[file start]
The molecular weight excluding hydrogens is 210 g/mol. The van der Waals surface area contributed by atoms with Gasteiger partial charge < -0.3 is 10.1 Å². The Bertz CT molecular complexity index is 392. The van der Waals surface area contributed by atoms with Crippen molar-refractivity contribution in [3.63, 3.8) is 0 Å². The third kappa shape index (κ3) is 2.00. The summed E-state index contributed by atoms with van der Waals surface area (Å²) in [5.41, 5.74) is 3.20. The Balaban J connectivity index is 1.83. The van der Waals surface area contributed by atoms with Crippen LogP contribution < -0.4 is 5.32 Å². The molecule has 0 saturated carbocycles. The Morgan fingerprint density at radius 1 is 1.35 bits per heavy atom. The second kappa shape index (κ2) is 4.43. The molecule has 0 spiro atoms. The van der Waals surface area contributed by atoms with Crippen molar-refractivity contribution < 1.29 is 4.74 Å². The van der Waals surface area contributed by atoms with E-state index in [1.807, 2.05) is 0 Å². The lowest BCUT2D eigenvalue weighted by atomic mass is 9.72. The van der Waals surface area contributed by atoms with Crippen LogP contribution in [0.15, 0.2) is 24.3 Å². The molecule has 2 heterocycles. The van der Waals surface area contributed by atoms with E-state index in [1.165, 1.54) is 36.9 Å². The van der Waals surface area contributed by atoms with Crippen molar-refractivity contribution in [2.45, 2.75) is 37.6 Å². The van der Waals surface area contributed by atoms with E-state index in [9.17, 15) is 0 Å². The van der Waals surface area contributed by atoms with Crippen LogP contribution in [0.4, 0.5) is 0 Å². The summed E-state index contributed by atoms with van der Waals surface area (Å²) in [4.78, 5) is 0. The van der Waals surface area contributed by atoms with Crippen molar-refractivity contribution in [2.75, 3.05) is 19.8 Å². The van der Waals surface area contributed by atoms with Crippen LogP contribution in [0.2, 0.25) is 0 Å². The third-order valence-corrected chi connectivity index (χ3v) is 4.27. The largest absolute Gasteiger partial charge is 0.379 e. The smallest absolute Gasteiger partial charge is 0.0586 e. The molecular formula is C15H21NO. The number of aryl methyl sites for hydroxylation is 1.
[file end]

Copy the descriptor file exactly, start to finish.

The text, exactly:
The molecular weight excluding hydrogens is 210 g/mol. The van der Waals surface area contributed by atoms with Gasteiger partial charge < -0.3 is 10.1 Å². The Bertz CT molecular complexity index is 392. The van der Waals surface area contributed by atoms with Crippen molar-refractivity contribution in [3.63, 3.8) is 0 Å². The third kappa shape index (κ3) is 2.00. The summed E-state index contributed by atoms with van der Waals surface area (Å²) in [5.41, 5.74) is 3.20. The Balaban J connectivity index is 1.83. The van der Waals surface area contributed by atoms with Crippen LogP contribution < -0.4 is 5.32 Å². The molecule has 0 saturated carbocycles. The Morgan fingerprint density at radius 1 is 1.35 bits per heavy atom. The second kappa shape index (κ2) is 4.43. The molecule has 0 spiro atoms. The van der Waals surface area contributed by atoms with Crippen molar-refractivity contribution < 1.29 is 4.74 Å². The van der Waals surface area contributed by atoms with E-state index in [1.807, 2.05) is 0 Å². The lowest BCUT2D eigenvalue weighted by atomic mass is 9.72. The van der Waals surface area contributed by atoms with Crippen LogP contribution in [0.15, 0.2) is 24.3 Å². The molecule has 2 heterocycles. The van der Waals surface area contributed by atoms with E-state index in [1.165, 1.54) is 36.9 Å². The van der Waals surface area contributed by atoms with Crippen molar-refractivity contribution in [2.45, 2.75) is 37.6 Å². The van der Waals surface area contributed by atoms with E-state index in [9.17, 15) is 0 Å². The van der Waals surface area contributed by atoms with Crippen LogP contribution in [0.4, 0.5) is 0 Å². The summed E-state index contributed by atoms with van der Waals surface area (Å²) in [4.78, 5) is 0. The van der Waals surface area contributed by atoms with Crippen molar-refractivity contribution in [2.75, 3.05) is 19.8 Å². The van der Waals surface area contributed by atoms with Crippen LogP contribution in [0.2, 0.25) is 0 Å². The third-order valence-corrected chi connectivity index (χ3v) is 4.27. The largest absolute Gasteiger partial charge is 0.379 e. The smallest absolute Gasteiger partial charge is 0.0586 e. The molecular formula is C15H21NO. The number of aryl methyl sites for hydroxylation is 1.